11. #191
    Quote Originally Posted by TEHPALLYTANK View Post
    Blizzard needs to stop planning around this insane notion that they'll get an expansion out in 18 months because it just isn't realistic, and they've never come close to actually achieving it.
    When have they done this in BfA? And even before then it was yearly.
    If you are thinking of why the last patch is always longer it has more to do with how large the next expansion is as well as relatively consistent launch dates being good for business.

    Even beyond that I am sure that if you asked any of the developers of Blizzard their personal feelings I am sure that they would say that noone is forced to play the last few months. Take a break if you are really hating logging on, it prevents you from getting burnt out as well as building up anticipation ofr hte next expansion.
    Even if you asked the marketing teams I am sure they would agree that getting players to take a break after the final patch is better long-term.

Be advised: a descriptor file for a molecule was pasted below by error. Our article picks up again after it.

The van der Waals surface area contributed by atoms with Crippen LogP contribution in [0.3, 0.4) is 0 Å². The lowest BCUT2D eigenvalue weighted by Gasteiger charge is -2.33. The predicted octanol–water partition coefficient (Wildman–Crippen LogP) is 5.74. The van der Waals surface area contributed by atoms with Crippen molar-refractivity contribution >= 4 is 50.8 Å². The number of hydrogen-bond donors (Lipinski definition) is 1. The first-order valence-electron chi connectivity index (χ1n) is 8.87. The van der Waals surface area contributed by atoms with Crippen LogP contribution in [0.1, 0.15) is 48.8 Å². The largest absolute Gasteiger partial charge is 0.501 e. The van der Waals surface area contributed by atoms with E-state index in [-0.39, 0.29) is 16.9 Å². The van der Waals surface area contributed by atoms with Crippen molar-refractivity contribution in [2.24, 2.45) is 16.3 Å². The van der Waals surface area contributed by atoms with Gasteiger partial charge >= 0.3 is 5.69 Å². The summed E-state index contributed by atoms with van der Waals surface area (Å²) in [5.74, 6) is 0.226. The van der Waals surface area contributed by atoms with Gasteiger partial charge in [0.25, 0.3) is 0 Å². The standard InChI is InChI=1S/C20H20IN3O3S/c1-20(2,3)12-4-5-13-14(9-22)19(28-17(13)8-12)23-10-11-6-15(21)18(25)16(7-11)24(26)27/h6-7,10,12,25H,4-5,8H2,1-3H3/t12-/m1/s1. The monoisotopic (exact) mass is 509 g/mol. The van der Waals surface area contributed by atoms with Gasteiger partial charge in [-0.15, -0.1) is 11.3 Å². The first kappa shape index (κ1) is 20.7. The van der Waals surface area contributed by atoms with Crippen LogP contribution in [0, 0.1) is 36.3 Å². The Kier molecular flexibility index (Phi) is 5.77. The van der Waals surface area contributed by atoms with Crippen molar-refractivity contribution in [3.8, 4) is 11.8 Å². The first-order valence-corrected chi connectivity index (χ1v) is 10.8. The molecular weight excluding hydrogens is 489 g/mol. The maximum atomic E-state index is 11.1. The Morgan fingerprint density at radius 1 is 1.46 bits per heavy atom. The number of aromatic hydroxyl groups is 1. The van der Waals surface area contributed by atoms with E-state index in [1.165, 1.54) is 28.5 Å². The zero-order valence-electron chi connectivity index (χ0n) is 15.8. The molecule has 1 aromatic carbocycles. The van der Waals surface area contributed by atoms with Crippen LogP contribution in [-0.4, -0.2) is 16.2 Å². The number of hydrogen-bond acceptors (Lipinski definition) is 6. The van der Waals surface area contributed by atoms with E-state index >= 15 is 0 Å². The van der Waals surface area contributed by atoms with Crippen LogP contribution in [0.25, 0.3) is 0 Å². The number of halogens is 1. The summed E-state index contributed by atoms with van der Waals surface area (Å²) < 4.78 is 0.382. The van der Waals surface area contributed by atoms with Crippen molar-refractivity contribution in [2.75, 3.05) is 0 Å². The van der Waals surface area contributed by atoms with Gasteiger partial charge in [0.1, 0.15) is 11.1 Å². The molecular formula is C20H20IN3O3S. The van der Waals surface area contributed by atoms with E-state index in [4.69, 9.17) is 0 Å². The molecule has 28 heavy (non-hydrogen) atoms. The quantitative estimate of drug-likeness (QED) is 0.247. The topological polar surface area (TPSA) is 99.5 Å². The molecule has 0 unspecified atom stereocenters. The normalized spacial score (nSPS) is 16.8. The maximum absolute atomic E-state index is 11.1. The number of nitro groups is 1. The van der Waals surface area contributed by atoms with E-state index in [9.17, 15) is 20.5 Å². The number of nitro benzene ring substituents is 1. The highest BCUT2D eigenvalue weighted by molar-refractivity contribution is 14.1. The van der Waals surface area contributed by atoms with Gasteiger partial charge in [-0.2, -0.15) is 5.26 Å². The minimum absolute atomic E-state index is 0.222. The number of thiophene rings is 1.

12. #192
    I would be more hyped for Shadowlands if it wasn't for covenants and the importance of them and the abilities. New zones and locations look nice but for me they seem to have gone full focus on the small details like new customization options - which to me is a bit like "who cares?" when class design isn't getting the proper attention it needs.

  13. #193
    Quote Originally Posted by Kathranis View Post
    That's not all that was going on during WoD, though. With WoD and Legion they were trying really hard to make annual releases happen by parallelizing development and growing the development team. But the big lesson they learned was that there were development bottlenecks they just couldn't overcome by throwing more people at the game. Team expansion also required some restructuring and training that took a toll, too.
    Blizzard probably could have made annual releases happen if they put the work into restructuring the teams to work more efficiently, though I think the reason they scrapped it was because they would likely have to sacrifice the pacing of each expansions story to fit into a 12 month gap instead of a 24 month one.
    Even with that the expansions would have likely ended up similar to what we have now anyways. With buildup in the initial areas followed by larger areas with the payoffs. Let us not forget that we even get new crafting materials and such in the middle of the expansion.

  14. #194
    Quote Originally Posted by styil View Post